Monday, October 22, 2007

Iterating bits in Lua

Today's question on #lua was (roughly speaking): How do you make a truth table in Lua?

OK, Lua has no bit operators, and it may not be the best language for intensive bit manipulation. Still, you can go a long way with the % operator:

function bit(p) return 2 ^ (p - 1) -- 1-based indexing end -- Typical call: if hasbit(x, bit(3)) then ... function hasbit(x, p) return x % (p + p) >= p end function setbit(x, p) return hasbit(x, p) and x or x + p end function clearbit(x, p) return hasbit(x, p) and x - p or x end

As a digression, we could trivially use hasbit to iterate over a number and implement bitwise functions:

function bitor(x, y) local p = 1; local z = 0; local limit = x > y and x or y while p <= limit do if hasbit(x, p) or hasbit(y, p) then z = z + p end p = p + p end return z end

We can improve on that by working across the numbers from the high-order end:

function bitor(x, y) local p = 1 while p < x do p = p + p end while p < y do p = p + p end local z = 0 repeat if p <= x or p <= y then z = z + p if p <= x then x = x - p end if p <= y then y = y - p end end p = p * 0.5 until p < 1 return z end

Now, let's consider what a truth table function might look like. We want to compute (and display) the value of some boolean function f of n parameters for every combination of parameters (i.e. 2^n values). So our first pass might be something like this, where explode explodes a number into booleans, and TF prints its boolean arguments as "T" or "F".

function truth(n, f) for i = 0, 2^n - 1 do TF(explode(i, n)); io.write" = "; TF(f(explode(i, n))); io.write"\n" end end

We already know how to explode a number into bits; we've done the iteration above in bitor. Here, we'll use a cute technique for recursively constructing a result list. (Unfortunately, the stack manipulation done by the Lua VM makes this technique quadratic in the number of return values even though it's a tail recursion, but for small lists it's fine.)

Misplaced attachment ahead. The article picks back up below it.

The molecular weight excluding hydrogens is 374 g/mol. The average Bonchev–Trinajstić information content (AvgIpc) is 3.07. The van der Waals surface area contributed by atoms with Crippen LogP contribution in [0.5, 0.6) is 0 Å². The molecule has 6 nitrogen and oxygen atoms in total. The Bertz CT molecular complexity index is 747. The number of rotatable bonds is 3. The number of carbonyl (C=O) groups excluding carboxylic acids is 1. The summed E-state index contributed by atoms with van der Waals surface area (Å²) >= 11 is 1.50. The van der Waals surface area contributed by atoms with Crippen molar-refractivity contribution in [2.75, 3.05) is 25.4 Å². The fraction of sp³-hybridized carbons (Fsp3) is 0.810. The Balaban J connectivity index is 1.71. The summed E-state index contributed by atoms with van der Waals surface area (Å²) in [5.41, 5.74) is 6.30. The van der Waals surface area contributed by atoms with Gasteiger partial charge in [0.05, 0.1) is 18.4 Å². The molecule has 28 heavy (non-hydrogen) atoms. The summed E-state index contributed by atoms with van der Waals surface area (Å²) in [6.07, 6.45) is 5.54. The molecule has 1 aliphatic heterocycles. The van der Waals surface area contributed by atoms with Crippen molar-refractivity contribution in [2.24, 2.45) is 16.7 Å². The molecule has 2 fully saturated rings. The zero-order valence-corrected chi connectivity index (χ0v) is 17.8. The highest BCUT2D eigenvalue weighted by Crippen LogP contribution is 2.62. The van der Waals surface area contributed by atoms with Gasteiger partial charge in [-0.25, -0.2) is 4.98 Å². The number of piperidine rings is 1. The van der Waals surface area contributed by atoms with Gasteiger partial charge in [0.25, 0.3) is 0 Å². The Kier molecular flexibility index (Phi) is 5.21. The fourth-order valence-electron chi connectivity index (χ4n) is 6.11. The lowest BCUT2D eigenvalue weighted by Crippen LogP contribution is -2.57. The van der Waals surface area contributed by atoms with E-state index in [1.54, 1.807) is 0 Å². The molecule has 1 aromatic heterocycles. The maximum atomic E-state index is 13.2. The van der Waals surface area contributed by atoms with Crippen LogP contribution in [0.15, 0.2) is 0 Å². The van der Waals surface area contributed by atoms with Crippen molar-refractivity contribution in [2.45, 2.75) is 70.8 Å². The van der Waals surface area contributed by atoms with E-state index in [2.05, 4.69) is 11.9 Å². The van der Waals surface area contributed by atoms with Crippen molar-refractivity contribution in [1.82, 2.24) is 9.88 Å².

do -- The helper function assumes that x < 2*p local function explode_aux(x, p) if p >= 1 then if p <= x then return true, explode_aux(x - p, p * .5) else return false, explode_aux(x, p * .5) end end end function explode(x, n) local p = bit(n) return explode_aux(x % (p + p), p) end end

The function TF just outputs its arguments, but it uses a similar vararg recursion. We check the second argument first, since we need to know whether we'll need to output a space or not.

-- Output boolean values as "T" or "F" function TF(b1, b2, ...) if b2 ~= nil then io.write(b1 and "T " or "F ") return TF(b2, ...) elseif b1 ~= nil then return io.write(b1 and "T" or "F") end end

And this does work as expected:

> truth(2, function(a, b) return a or b end) F F = F F T = T T F = T T T = T

But perhaps all this bit manipulation was a distraction. After all, there is a perfectly simple recursive solution to the problem of generating all combinations of n boolean values: generate false prepended to all the combinations of n-1 values, and then generate true prepended to all the combinations of n-1 values. (Moreover, this technique is easily extensible to enumerations other than booleans.)

The usual way of doing this in Lua involves creating a temporary table for the list of values, but it can be done in a purely functional style, which is more fun.

We want to call some function f with all combinations of n boolean variables. The recursion will therefore need to call some functions g0 and g1 with all combinations of n-1 boolean variables, where g0 ends up prepending false to the eventual arguments, and g1 does similarly with true. That's just a partial evaluation of f, so we can write it like this: